Illegal immigrant students attending public colleges in California are now allowed to hold elected positions on college boards and commissions.
The bill, signed into law by Gov. Jerry Brown on Aug. 24, refers to itself as “an urgency statute” and also provides that California college students who are minors be able to hold civil office.
Campus Reform reports,
The bill, AB1887, was signed on Aug 24 and permits students, who are illegally residing in the United States, to ‘serve on any board or commission […] that relate to public elementary and secondary education and that includes members who are pupils or minors,’ provided they are eligible for in-state tuition or are otherwise exempt from paying non-resident tuition.
In California, students qualify for in-state tuition, also known as resident tuition, provided they have resided in the state for over a year prior to admission. Non-California resident students, including illegal immigrants, may be eligible for an exemption if they meet certain requirements, such as attending a California high school or community college for a minimum of three years, according to California Education Code 68130.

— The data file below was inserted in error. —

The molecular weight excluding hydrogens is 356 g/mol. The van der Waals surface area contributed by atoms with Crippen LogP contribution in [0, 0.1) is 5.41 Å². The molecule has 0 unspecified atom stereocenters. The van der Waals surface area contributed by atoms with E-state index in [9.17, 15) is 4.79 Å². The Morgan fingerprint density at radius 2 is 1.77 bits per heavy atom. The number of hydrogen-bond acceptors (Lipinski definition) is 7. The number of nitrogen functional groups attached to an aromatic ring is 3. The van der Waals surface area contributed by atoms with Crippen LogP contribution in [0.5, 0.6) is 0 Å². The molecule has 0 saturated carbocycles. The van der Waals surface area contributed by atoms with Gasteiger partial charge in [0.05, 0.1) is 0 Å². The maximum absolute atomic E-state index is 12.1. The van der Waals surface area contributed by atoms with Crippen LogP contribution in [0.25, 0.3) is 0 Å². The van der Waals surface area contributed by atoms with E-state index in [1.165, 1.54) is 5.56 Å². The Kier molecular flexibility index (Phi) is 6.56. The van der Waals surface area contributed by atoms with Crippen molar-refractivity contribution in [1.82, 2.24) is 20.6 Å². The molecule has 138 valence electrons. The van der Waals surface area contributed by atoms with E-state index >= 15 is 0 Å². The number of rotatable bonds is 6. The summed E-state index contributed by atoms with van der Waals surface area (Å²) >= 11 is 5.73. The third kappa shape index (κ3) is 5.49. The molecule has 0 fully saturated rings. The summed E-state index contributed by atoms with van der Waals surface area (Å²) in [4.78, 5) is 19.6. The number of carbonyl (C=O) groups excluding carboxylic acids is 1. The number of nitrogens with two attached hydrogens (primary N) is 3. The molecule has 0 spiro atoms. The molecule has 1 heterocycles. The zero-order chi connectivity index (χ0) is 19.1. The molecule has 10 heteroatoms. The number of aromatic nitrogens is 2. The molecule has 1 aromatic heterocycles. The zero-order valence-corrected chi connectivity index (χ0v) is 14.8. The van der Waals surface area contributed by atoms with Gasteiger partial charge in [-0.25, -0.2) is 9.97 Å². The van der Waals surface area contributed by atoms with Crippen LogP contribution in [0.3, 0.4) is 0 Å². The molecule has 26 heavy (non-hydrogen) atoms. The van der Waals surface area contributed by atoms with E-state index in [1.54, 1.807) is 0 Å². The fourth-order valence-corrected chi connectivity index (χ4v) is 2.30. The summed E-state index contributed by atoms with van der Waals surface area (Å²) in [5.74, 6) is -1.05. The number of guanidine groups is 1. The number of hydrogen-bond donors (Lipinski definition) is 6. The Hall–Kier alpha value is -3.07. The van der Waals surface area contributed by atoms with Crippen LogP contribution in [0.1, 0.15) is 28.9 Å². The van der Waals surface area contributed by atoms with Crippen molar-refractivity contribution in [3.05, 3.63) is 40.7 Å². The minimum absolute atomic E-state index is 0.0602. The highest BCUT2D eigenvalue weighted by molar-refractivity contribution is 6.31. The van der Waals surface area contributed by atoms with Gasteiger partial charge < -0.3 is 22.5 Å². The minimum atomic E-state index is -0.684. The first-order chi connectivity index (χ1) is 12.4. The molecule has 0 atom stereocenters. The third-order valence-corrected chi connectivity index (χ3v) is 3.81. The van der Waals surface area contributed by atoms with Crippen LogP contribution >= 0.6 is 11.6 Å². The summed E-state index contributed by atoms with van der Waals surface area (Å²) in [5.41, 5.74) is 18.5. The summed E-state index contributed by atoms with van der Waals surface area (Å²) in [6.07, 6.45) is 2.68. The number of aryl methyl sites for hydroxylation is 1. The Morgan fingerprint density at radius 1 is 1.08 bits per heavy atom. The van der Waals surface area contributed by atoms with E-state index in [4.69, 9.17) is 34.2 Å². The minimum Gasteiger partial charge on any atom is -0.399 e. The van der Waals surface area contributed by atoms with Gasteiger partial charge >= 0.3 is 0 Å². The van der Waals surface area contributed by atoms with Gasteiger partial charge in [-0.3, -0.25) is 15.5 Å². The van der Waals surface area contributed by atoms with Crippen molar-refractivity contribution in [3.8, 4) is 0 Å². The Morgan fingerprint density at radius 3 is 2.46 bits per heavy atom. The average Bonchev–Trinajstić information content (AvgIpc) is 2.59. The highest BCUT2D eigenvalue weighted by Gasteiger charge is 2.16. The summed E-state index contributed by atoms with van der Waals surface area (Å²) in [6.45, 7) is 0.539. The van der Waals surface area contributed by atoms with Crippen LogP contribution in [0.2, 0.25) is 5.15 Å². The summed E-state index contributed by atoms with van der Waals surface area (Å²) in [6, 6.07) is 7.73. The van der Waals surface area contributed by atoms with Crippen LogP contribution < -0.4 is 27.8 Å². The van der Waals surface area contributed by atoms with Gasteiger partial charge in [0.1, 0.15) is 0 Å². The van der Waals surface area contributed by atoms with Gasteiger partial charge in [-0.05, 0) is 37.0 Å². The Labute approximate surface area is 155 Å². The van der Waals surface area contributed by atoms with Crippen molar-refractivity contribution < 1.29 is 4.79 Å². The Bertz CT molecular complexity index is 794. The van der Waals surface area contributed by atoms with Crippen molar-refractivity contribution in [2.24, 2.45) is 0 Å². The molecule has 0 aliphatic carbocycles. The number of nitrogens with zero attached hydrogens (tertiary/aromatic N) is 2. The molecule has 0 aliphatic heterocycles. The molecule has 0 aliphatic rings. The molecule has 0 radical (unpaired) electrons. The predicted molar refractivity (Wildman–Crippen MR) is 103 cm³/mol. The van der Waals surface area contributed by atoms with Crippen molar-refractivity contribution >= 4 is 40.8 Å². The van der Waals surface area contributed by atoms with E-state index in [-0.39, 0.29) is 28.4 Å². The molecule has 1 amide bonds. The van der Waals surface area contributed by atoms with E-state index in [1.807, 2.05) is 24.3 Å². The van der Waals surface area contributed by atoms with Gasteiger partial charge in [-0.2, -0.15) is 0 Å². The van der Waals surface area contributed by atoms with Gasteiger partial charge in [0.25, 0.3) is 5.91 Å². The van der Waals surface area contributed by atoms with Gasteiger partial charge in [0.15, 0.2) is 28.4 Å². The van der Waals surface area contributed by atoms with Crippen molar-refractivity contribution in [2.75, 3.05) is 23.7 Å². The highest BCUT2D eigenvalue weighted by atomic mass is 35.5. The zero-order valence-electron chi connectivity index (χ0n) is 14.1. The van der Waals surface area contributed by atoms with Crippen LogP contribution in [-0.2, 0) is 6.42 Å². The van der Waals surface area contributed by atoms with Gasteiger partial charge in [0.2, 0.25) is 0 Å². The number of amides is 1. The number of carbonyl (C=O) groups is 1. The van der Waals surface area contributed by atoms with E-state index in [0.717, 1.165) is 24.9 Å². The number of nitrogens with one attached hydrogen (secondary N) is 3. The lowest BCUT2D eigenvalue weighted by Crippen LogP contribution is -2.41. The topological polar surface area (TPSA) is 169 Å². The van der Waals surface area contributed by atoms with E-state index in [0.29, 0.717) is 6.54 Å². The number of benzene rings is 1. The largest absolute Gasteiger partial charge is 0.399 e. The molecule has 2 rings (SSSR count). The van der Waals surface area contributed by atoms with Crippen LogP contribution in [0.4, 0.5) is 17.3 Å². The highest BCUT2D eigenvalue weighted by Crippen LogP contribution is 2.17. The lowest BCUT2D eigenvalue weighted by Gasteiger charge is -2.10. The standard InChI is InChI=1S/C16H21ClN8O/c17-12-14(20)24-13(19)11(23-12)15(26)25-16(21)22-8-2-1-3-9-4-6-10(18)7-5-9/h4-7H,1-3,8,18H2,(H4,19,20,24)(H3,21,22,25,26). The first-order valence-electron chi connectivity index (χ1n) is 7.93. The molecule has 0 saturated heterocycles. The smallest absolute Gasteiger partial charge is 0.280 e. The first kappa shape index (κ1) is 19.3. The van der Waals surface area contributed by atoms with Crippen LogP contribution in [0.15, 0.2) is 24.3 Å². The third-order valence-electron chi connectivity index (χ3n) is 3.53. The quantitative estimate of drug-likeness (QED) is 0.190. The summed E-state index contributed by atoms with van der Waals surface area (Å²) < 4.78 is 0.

The bill amended a law which previously restricted positions of civil office to adult California residents, including illegal immigrants. The revisions that have taken effect also allow California college students who are under the age of 18 to hold civil office within California public colleges.
The legislation applies to all college campuses of the California Community Colleges, the California State University, the University of California, and even independent institutions of higher education, in some cases.
The bill took effect immediately upon signing.